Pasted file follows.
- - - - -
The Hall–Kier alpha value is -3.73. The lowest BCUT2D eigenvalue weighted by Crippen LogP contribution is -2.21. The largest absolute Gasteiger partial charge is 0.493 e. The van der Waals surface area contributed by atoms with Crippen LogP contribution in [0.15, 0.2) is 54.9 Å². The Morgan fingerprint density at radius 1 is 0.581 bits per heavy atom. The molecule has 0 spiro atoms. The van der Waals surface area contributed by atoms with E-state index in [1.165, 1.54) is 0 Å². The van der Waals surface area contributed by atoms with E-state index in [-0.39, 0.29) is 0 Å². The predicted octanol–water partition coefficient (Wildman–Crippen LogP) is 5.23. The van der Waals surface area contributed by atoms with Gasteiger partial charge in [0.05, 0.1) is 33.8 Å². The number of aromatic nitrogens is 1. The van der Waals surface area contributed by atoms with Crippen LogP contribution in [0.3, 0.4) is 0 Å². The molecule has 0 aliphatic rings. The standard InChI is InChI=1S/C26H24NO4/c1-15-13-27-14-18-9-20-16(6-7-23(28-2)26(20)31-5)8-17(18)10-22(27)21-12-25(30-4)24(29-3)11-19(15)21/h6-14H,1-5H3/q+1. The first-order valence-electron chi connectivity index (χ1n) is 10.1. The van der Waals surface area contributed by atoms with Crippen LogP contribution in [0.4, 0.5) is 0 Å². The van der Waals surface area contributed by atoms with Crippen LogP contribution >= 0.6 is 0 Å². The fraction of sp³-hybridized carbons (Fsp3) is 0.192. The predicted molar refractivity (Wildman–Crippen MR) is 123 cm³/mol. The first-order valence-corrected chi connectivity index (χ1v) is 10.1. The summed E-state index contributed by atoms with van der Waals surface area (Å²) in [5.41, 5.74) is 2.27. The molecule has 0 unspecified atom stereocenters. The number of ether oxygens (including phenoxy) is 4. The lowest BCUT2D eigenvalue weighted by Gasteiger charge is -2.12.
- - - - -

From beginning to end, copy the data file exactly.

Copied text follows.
The Hall–Kier alpha value is -3.73. The lowest BCUT2D eigenvalue weighted by Crippen LogP contribution is -2.21. The largest absolute Gasteiger partial charge is 0.493 e. The van der Waals surface area contributed by atoms with Crippen LogP contribution in [0.15, 0.2) is 54.9 Å². The Morgan fingerprint density at radius 1 is 0.581 bits per heavy atom. The molecule has 0 spiro atoms. The van der Waals surface area contributed by atoms with E-state index in [1.165, 1.54) is 0 Å². The van der Waals surface area contributed by atoms with E-state index in [-0.39, 0.29) is 0 Å². The predicted octanol–water partition coefficient (Wildman–Crippen LogP) is 5.23. The van der Waals surface area contributed by atoms with Gasteiger partial charge in [0.05, 0.1) is 33.8 Å². The number of aromatic nitrogens is 1. The van der Waals surface area contributed by atoms with Crippen LogP contribution in [0.3, 0.4) is 0 Å². The molecule has 0 aliphatic rings. The standard InChI is InChI=1S/C26H24NO4/c1-15-13-27-14-18-9-20-16(6-7-23(28-2)26(20)31-5)8-17(18)10-22(27)21-12-25(30-4)24(29-3)11-19(15)21/h6-14H,1-5H3/q+1. The first-order valence-electron chi connectivity index (χ1n) is 10.1. The van der Waals surface area contributed by atoms with Crippen LogP contribution in [0.4, 0.5) is 0 Å². The van der Waals surface area contributed by atoms with Crippen LogP contribution >= 0.6 is 0 Å². The fraction of sp³-hybridized carbons (Fsp3) is 0.192. The predicted molar refractivity (Wildman–Crippen MR) is 123 cm³/mol. The first-order valence-corrected chi connectivity index (χ1v) is 10.1. The summed E-state index contributed by atoms with van der Waals surface area (Å²) in [5.41, 5.74) is 2.27. The molecule has 0 unspecified atom stereocenters. The number of ether oxygens (including phenoxy) is 4. The lowest BCUT2D eigenvalue weighted by Gasteiger charge is -2.12.